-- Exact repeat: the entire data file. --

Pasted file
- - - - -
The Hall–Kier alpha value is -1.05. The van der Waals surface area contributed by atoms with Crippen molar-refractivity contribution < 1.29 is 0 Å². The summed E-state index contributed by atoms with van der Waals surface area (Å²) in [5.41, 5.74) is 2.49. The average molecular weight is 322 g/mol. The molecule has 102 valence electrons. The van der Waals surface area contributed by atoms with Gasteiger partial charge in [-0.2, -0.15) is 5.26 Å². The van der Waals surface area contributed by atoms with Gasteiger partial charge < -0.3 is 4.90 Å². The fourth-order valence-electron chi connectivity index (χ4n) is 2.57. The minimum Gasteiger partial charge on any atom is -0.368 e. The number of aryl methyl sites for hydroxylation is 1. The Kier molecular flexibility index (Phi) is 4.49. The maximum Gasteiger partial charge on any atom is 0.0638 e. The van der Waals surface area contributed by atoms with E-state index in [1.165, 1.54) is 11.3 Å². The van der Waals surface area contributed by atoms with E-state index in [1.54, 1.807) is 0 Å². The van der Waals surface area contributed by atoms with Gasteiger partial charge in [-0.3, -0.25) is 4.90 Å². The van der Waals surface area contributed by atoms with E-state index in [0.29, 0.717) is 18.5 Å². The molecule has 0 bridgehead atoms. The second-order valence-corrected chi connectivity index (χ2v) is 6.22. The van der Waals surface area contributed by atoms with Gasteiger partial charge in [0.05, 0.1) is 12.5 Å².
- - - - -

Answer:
The Hall–Kier alpha value is -1.05. The van der Waals surface area contributed by atoms with Crippen molar-refractivity contribution < 1.29 is 0 Å². The summed E-state index contributed by atoms with van der Waals surface area (Å²) in [5.41, 5.74) is 2.49. The average molecular weight is 322 g/mol. The molecule has 102 valence electrons. The van der Waals surface area contributed by atoms with Gasteiger partial charge in [-0.2, -0.15) is 5.26 Å². The van der Waals surface area contributed by atoms with Gasteiger partial charge < -0.3 is 4.90 Å². The fourth-order valence-electron chi connectivity index (χ4n) is 2.57. The minimum Gasteiger partial charge on any atom is -0.368 e. The number of aryl methyl sites for hydroxylation is 1. The Kier molecular flexibility index (Phi) is 4.49. The maximum Gasteiger partial charge on any atom is 0.0638 e. The van der Waals surface area contributed by atoms with E-state index in [1.165, 1.54) is 11.3 Å². The van der Waals surface area contributed by atoms with E-state index in [1.54, 1.807) is 0 Å². The van der Waals surface area contributed by atoms with Gasteiger partial charge in [-0.3, -0.25) is 4.90 Å². The van der Waals surface area contributed by atoms with E-state index in [0.29, 0.717) is 18.5 Å². The molecule has 0 bridgehead atoms. The second-order valence-corrected chi connectivity index (χ2v) is 6.22. The van der Waals surface area contributed by atoms with Gasteiger partial charge in [0.05, 0.1) is 12.5 Å².